Even as “The Wire” staggered in the ratings — it was initially more admired than watched — Omar became its icon, the subject of tribute art and academic dissertations. Nowhere was the performance more beloved than in East Flatbush. When Mr. Williams moved back into his apartment in Vanderveer after the first season, in 2002, the neighborhood men who had harassed him for years were suddenly currying his favor. The attention was intoxicating, but he couldn’t help feeling unnerved.
“There was just one small thing,” he said. “No one was calling me Mike. They were calling me Omar. That’s when the lines got blurred.”
What followed was something of an existential crisis. Months removed from filming, Mr. Williams struggled to shake the grave psyche of his character. He was racked by doubts both personal and political: Had he lost hold of his identity? Was he glorifying the ills of his community, or exposing their roots? He couldn’t divine the answers, so he turned to cocaine.
Even weighed down by addiction, Mr. Williams’s acting was sharp — perhaps even more naturalistic — but off camera, his life was deteriorating. He blew most of his money on drugs and stopped paying rent until he was kicked out of Vanderveer. When he wasn’t staying in a hotel during filming, he lived out of a single suitcase, often spending nights on a drug house floor in Newark. There were days he showed up to set visibly high, but the show’s producers didn’t dare let him go.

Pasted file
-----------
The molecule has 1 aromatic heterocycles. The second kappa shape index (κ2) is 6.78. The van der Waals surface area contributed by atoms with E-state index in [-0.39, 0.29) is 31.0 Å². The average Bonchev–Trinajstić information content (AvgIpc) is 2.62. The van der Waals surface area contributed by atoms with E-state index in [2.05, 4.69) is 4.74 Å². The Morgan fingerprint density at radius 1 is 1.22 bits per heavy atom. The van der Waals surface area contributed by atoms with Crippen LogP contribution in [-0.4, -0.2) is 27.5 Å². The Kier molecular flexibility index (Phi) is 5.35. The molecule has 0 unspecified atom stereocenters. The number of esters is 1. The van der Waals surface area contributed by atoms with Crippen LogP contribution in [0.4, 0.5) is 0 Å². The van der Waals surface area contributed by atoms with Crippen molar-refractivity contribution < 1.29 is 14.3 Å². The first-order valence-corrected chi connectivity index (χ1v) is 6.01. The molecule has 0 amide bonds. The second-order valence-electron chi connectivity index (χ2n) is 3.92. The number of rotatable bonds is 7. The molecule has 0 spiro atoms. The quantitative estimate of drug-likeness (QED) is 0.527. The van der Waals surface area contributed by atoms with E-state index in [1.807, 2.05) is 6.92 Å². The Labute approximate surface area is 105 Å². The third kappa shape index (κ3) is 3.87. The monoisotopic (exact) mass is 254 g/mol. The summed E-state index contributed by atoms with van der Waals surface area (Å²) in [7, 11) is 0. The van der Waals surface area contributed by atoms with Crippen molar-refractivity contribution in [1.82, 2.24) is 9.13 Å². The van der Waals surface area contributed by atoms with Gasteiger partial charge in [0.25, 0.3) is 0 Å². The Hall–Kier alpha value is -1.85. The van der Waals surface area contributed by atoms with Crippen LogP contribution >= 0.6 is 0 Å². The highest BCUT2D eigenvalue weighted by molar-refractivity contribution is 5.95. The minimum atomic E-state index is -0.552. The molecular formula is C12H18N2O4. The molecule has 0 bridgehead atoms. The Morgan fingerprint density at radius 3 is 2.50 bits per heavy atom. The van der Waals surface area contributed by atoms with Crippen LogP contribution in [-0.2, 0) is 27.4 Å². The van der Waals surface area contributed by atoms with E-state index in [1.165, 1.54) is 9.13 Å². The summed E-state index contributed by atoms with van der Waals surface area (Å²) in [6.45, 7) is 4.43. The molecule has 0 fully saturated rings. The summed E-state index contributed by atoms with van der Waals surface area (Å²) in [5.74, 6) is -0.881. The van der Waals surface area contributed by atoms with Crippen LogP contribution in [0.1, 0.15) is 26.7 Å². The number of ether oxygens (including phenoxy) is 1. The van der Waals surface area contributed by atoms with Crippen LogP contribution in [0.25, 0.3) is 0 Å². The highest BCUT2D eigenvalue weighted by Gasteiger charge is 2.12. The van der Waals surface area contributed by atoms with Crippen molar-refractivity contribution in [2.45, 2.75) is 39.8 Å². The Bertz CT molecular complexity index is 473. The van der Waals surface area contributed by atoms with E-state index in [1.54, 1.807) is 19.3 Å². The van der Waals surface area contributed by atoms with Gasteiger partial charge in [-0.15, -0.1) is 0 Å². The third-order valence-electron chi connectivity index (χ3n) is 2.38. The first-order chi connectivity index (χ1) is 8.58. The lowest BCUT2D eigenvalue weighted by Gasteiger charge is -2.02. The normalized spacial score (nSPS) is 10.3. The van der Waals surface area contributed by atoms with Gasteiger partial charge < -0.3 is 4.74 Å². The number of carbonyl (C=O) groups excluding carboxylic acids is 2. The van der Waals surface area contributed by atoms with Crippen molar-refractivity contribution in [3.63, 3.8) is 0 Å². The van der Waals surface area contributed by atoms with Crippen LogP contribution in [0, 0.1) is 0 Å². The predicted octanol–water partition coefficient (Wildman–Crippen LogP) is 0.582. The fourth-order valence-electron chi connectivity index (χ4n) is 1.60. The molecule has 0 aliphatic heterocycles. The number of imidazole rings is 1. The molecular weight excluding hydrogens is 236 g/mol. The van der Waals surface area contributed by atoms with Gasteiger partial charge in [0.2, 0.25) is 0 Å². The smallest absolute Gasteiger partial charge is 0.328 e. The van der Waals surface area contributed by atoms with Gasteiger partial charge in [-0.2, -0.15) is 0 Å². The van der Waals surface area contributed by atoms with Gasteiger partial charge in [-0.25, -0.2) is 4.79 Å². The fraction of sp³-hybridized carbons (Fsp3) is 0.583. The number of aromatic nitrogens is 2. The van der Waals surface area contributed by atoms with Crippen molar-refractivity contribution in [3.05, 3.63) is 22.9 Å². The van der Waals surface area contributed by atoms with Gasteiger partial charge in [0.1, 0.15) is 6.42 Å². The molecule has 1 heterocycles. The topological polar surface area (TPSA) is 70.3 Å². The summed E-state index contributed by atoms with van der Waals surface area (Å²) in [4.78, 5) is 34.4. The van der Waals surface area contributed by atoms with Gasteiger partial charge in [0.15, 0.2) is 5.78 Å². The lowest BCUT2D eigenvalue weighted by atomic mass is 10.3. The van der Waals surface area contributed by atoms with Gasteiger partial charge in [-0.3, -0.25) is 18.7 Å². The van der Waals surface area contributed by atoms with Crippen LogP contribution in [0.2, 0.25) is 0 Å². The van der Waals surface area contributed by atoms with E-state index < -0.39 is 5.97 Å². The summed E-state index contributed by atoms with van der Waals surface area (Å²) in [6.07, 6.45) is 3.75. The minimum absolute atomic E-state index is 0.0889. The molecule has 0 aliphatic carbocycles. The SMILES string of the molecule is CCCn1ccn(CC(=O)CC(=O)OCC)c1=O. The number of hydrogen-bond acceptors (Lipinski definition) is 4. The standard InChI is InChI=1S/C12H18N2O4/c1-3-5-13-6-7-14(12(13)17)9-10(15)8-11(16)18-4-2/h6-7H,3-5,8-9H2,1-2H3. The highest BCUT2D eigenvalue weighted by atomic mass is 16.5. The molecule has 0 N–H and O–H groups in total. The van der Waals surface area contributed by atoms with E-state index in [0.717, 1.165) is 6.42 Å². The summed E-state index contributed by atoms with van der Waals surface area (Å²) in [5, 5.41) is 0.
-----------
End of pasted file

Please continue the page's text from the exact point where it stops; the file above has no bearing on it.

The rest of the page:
“We worried that if he lost the work he’d become truly untethered,” Mr. Simon said.
Mr. Williams made it through the show’s run with the support of a church community he found in Newark, but his drug dependency lingered as he continued to question the impact of his work. During one particularly rough stretch in spring 2008, just after “The Wire” ended, he was on a three-day-long bender when his mother brought him to a rally for Barack Obama in Harrisburg, Pa.
Earlier during his campaign, Mr. Obama had declared “The Wire” the best show on television and Omar his favorite character. When the two men met privately after the event, Mr. Williams, lock-jawed and high on cocaine, could barely speak.
“Hearing my name come out of his mouth woke me up,” he said. “I realized that my work could actually make a difference.”
Mr. Williams resolved to continue pursuing similarly powerful roles, no matter how agonizing the demons they unleashed. During the filming of the HBO series “The Night Of,” he relapsed. For the role, he drew on the experience of his nephew Dominic, who was at Rikers awaiting trial in connection with a murder (and is now serving a sentence at the Green Haven Correctional Facility). Every day on the set forced him to confront the brutality of his nephew’s incarceration, and every night he escaped that mentality with cocaine.
“Addiction doesn’t go away,” he said. “It’s an everyday struggle for me, but I’m fighting.”
Along with taking more commercially viable roles in films such as a coming installment of the Star Wars series, Mr. Williams is expanding his work into production. Among his projects in development are a film called “Bishop,” which he describes as “a hip-hop coming-of-age cautionary love story set in the Fort Greene projects”; “Brooklyn Chronicles,” a television series examining the relationship between the West Indian immigrants and Orthodox Jews of East Flatbush; and an as-yet-unnamed documentary series about recovering from addiction.